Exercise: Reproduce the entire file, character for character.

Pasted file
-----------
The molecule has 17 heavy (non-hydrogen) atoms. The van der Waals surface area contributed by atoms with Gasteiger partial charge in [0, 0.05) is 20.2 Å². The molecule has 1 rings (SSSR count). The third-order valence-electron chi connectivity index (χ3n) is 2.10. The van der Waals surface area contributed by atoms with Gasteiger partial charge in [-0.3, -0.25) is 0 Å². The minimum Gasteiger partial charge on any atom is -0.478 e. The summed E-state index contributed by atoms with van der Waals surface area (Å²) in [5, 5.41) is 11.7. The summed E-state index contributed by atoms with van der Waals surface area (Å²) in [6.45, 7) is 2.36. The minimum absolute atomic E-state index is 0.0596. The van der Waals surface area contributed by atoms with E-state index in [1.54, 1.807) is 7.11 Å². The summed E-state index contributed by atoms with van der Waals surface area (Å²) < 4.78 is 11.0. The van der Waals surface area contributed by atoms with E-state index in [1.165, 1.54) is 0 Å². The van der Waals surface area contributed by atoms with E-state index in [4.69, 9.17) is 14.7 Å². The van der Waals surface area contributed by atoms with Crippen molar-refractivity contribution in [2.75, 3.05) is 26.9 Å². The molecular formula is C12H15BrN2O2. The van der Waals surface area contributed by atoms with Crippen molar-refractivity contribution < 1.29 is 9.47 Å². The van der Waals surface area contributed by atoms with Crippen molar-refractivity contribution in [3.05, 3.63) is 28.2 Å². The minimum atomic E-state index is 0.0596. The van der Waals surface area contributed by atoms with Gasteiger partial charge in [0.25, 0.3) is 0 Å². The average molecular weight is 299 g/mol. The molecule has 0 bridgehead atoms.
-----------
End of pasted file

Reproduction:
The molecule has 17 heavy (non-hydrogen) atoms. The van der Waals surface area contributed by atoms with Gasteiger partial charge in [0, 0.05) is 20.2 Å². The molecule has 1 rings (SSSR count). The third-order valence-electron chi connectivity index (χ3n) is 2.10. The van der Waals surface area contributed by atoms with Gasteiger partial charge in [-0.3, -0.25) is 0 Å². The minimum Gasteiger partial charge on any atom is -0.478 e. The summed E-state index contributed by atoms with van der Waals surface area (Å²) in [5, 5.41) is 11.7. The summed E-state index contributed by atoms with van der Waals surface area (Å²) in [6.45, 7) is 2.36. The minimum absolute atomic E-state index is 0.0596. The van der Waals surface area contributed by atoms with E-state index in [1.54, 1.807) is 7.11 Å². The summed E-state index contributed by atoms with van der Waals surface area (Å²) < 4.78 is 11.0. The van der Waals surface area contributed by atoms with E-state index in [1.165, 1.54) is 0 Å². The van der Waals surface area contributed by atoms with E-state index in [4.69, 9.17) is 14.7 Å². The van der Waals surface area contributed by atoms with Crippen molar-refractivity contribution in [2.75, 3.05) is 26.9 Å². The molecular formula is C12H15BrN2O2. The van der Waals surface area contributed by atoms with Crippen molar-refractivity contribution < 1.29 is 9.47 Å². The van der Waals surface area contributed by atoms with Crippen molar-refractivity contribution in [3.05, 3.63) is 28.2 Å². The minimum atomic E-state index is 0.0596. The van der Waals surface area contributed by atoms with Gasteiger partial charge in [0.25, 0.3) is 0 Å². The average molecular weight is 299 g/mol. The molecule has 0 bridgehead atoms.